"The purpose of a preliminary injunction is to preserve rights pending resolution of the merits of the case by the trial." Big Country Foods, Inc. v. Bd. of Educ., 868 F.2d 1085, 1087 (9th Cir. 1989). A preliminary injunction is appropriate "where plaintiffs demonstrate either: (1) a likelihood of success on the merits and the possibility of irreparable injury; or (2) that serious questions going to the merits were raised and the balance of hardships tips sharply in their favor." Sw. Voter Registration Educ. Project v. Shelley, 344 F.3d 914, 918 (9th Cir. 2003) (en banc) Shelley, 344 F.3d at 917 (internal quotation marks and citations omitted). "The irreducible minimum is that the moving party demonstrate a fair chance of success on the merits or questions serious enough to require litigation. No chance of success at all will not suffice." Sports Form, Inc. v. United Press Int'l, Inc., 686 F.2d 750, 753 (9th Cir. 1982) (internal punctuation and citations omitted).

E. & J. Gallo Winery v. Andina Licores S.A. , 446 F.3d 984, 990 (9th Cir. 2006). If the balance of harm tips decidedly toward the plaintiff, then the plaintiff need not show as robust a likelihood of success on the merits as when the balance tips less decidedly. Benda v. Grand Lodge of the International Association of Machinists, 584 F.2d 308, 315 (9th Cir. 1978). The threatened injury must be immediate. Los Angeles Memorial Coliseum Comm'n v. National Football League, 634 F.2d 1197, 1201 (9th Cir. 1980). And since the remedy is equitable in nature, there must be no adequate remedy at law. Stanley v. University of S. Cal., 13 F.3d 1313, 1320 (9th Cir. 1994). If the relief sought is mandatory rather than prohibitory, the balance must more clearly favor the applicant. Dahl v. HEM Pharm. Corp., 7 F.3d 1399, 1403 (9th Cir. 1993).

III. Discussion

Plaintiff filed a notice of change of address indicating that on September 18, 2008, he was transferred from High Desert to Corcoran State Prison for a September 22, 2008 civil trial. Docket No. 45. Plaintiff indicated that the trial concluded, and he therefore anticipated that he would be transferred back to High Desert. Id. On October 7, 2008, he was transferred back to High Desert. Docket No. 48 at 2. On March 24, 2009, plaintiff was again transferred to Corcoran. Docket No. 124. Thereafter, on May 15, 2009, plaintiff was transferred from Corcoran to Salinas Valley State Prison, where he was placed in the Psychiatric Program. Docket No. 126. Plaintiff's placement in the Psychiatric Program appears to have satisfied, or been a step toward satisfying, a January 11, 2007, Lassen County Superior Court order directing that plaintiff be committed to the Department of Mental Health. Docket No. 127 at 12.

Where a prisoner is seeking injunctive relief with respect to conditions of confinement, the prisoner's transfer to another prison renders the request for injunctive relief moot, unless there is some evidence of an expectation of being transferred back. See Prieser v. Newkirk, 422 U.S. 395, 402-03 (1975); Johnson v. Moore, 948 F.2d 517, 519 (9th Cir. 1991) (per curiam). Plaintiff's transfers render his claims against officials at High Desert moot, as there is no indication that plaintiff will be transferred back to High Desert. Nor is there any indication that plaintiff will be transferred to North Kern. See Wiggins v. Rushen, 760 F.2d 1009 (9th Cir. 1985) (chance that prisoner might be retransferred to prison where injury occurred is too speculative to demonstrate reasonable expectation that injury may again occur).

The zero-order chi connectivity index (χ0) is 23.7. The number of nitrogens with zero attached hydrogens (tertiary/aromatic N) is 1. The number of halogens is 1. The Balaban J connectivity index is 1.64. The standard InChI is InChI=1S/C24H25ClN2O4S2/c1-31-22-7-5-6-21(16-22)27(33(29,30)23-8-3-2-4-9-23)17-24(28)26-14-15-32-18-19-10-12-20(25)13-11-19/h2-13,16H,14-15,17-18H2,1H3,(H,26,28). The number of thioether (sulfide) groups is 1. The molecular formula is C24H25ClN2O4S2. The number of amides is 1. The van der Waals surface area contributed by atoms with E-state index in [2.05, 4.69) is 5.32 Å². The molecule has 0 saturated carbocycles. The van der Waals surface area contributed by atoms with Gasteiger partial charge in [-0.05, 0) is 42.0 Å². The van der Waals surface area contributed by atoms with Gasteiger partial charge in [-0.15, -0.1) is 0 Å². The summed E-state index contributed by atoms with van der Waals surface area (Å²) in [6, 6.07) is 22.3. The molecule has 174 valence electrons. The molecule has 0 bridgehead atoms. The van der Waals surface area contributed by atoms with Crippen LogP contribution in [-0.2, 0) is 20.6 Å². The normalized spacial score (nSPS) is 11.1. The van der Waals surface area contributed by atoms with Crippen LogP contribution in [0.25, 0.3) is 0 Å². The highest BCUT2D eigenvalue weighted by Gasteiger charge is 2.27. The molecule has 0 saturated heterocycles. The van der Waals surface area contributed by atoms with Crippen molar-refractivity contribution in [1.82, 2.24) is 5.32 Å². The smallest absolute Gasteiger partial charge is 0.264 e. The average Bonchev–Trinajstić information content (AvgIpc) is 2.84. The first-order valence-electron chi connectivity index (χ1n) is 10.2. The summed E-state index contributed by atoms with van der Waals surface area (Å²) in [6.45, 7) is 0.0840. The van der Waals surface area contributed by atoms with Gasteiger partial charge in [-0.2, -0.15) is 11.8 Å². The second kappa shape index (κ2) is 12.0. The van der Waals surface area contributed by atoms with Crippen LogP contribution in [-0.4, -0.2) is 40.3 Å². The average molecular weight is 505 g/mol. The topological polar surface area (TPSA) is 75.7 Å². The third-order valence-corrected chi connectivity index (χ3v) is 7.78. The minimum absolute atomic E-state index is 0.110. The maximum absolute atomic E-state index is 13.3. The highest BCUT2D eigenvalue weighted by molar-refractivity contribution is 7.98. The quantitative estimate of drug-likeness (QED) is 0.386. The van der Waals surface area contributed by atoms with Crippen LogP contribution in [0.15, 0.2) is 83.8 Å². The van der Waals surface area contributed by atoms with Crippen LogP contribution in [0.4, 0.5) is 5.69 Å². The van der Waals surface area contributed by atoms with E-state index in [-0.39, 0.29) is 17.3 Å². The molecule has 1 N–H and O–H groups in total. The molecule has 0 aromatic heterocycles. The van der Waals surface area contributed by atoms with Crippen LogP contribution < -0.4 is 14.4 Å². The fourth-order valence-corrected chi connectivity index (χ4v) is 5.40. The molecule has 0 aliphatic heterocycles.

Finally, plaintiff's requests for injunctive relief either fail to identify the purported wrongdoers, or name individuals or entities who are not named as defendants in this action. This court is unable to issue an order against individuals who are not parties to a suit pending before it. See Zenith Radio Corp. v. Hazeltine Research, Inc., 395 U.S. 100, 112 (1969).

IV. Conclusion

Accordingly, the court hereby RECOMMENDS that:

1. Plaintiff's September 22, 2008 motion (docket no. 44), construed as a request for injunctive relief, be DENIED;

2. Plaintiff's November 10, 2008 motions for temporary restraining orders (docket nos. 51 and 52), be DENIED;

3. Plaintiff's November 24, 2008 motion for federal placement (docket no. 55) be DENIED; and

4. Plaintiff's March 9, 2009 motion (docket no. 113) be DENIED.

These findings and recommendations are submitted to the United States District Judge assigned to the case, pursuant to the provisions of 28 U.S.C. § 636(b)(l). Within twenty days after being served with these findings and recommendations, any party may file written objections with the court and serve a copy on all parties. Such a document should be captioned "Objections to Magistrate Judge's Findings and Recommendations." Failure to file objections within the specified time may waive the right to appeal the District Court's order. Turner v. Duncan, 158 F.3d 449, 455 (9th Cir. 1998); Martinez v. Ylst, 951 F.2d 1153 (9th Cir. 1991).